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Occupational Profile

Sales Representative (Wholesale, Nontechnical)

Wholesale, nontechnical sales representatives sell their organizations' nontechnical goods and services to retail, commercial, industrial and professional clients.

  • Avg. Salary $69,251.00
  • Avg. Wage $34.55
  • Minimum Education High school diploma
  • Outlook Up
  • Employed 30,400
  • In Demand High
Also Known As

Account Manager, Broker, Manufacturer's Sales Representative, Sales Broker, Salesperson

Skills Shortage

Employers that Recruited in the Last 2 Years

57%
57%
Average Wage
Starting
Overall
Top
  • Certification Not Regulated
  • Strength Required Lift up to 10 kg
NOC & Interest Codes
The Sales Representative (Wholesale, Nontechnical) is part of the following larger National Occupational Classification (NOC).
Sales Representatives, Wholesale Trade (Non-Technical)
NOC code: 6411
SOCIAL

Interest in persuading to promote sales to existing clients; in providing clients with presentations on the benefits and uses of goods and services; and in representing companies that export and import products or services to and from foreign countries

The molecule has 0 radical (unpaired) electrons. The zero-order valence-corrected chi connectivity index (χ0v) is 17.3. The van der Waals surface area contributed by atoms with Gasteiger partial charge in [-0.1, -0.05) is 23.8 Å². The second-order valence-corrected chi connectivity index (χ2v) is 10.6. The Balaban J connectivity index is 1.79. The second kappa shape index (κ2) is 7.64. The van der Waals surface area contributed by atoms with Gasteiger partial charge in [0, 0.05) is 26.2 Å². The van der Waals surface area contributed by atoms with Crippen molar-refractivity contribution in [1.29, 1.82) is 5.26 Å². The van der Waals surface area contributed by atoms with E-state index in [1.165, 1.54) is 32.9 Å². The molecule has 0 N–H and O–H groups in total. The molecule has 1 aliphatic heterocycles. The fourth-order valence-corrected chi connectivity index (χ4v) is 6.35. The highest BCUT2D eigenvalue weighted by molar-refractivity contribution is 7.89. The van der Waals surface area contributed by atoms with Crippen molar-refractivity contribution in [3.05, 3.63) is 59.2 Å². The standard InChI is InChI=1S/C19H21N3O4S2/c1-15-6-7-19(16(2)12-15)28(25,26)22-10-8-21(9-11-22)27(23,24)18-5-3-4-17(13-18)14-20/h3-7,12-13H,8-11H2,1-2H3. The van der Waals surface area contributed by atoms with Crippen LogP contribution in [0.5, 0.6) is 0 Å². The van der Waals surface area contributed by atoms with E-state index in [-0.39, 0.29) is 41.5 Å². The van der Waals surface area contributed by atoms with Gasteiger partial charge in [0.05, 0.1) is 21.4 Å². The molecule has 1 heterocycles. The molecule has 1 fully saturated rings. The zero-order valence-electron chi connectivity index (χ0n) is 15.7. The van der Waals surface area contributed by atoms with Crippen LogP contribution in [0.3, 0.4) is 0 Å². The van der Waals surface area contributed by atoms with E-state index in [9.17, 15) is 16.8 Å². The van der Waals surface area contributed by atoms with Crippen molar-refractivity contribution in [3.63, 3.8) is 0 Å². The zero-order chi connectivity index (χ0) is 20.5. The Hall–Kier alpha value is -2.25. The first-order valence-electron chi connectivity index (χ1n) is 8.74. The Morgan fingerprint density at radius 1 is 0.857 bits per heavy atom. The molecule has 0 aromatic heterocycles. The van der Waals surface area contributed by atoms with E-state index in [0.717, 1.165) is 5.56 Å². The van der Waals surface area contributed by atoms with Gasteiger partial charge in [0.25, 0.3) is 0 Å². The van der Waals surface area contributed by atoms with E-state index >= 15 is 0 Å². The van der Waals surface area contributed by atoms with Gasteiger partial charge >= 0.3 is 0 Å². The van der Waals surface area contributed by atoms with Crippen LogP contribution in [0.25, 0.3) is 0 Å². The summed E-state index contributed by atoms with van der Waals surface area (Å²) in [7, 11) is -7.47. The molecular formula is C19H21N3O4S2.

METHODICAL

Interest in compiling information to identify and solicit potential clients

directive

Interest in overseeing the preparation of sales and other contracts; may supervise the activities of other sales representatives

Reading Interest Codes
A Quick Guide

The interest code helps you figure out if you’d like to work in a particular occupation. It’s based on the Canadian Work Preference Inventory (CWPI), which measures 5 occupational interests: Directive, Innovative, Methodical, Objective and Social.

Each set of 3 interest codes is listed in order of importance.

A code in capital letters means it’s a strong fit for the occupation. 

A code in all lowercase letters means the fit is weaker.

Learn More

Duties
Updated Dec 15, 2016

Wholesale, nontechnical sales representatives are referred to more simply as sales representatives throughout this profile. Their duties and responsibilities vary depending on the types of goods and services they sell. For example, sales representatives may work for:

  • food and beverage producers selling foods to grocery stores and restaurants, and negotiate with retail merchants to improve product exposure (for example, shelf position, advertising)
  • book publishers promoting the sale of textbooks to schools or magazines to newsstands, hotels, book stores and libraries
  • transportation companies selling freight and shipping services to manufacturers, wholesalers and distributors
  • manufacturers selling locally manufactured or assembled products.

In general, sales representatives: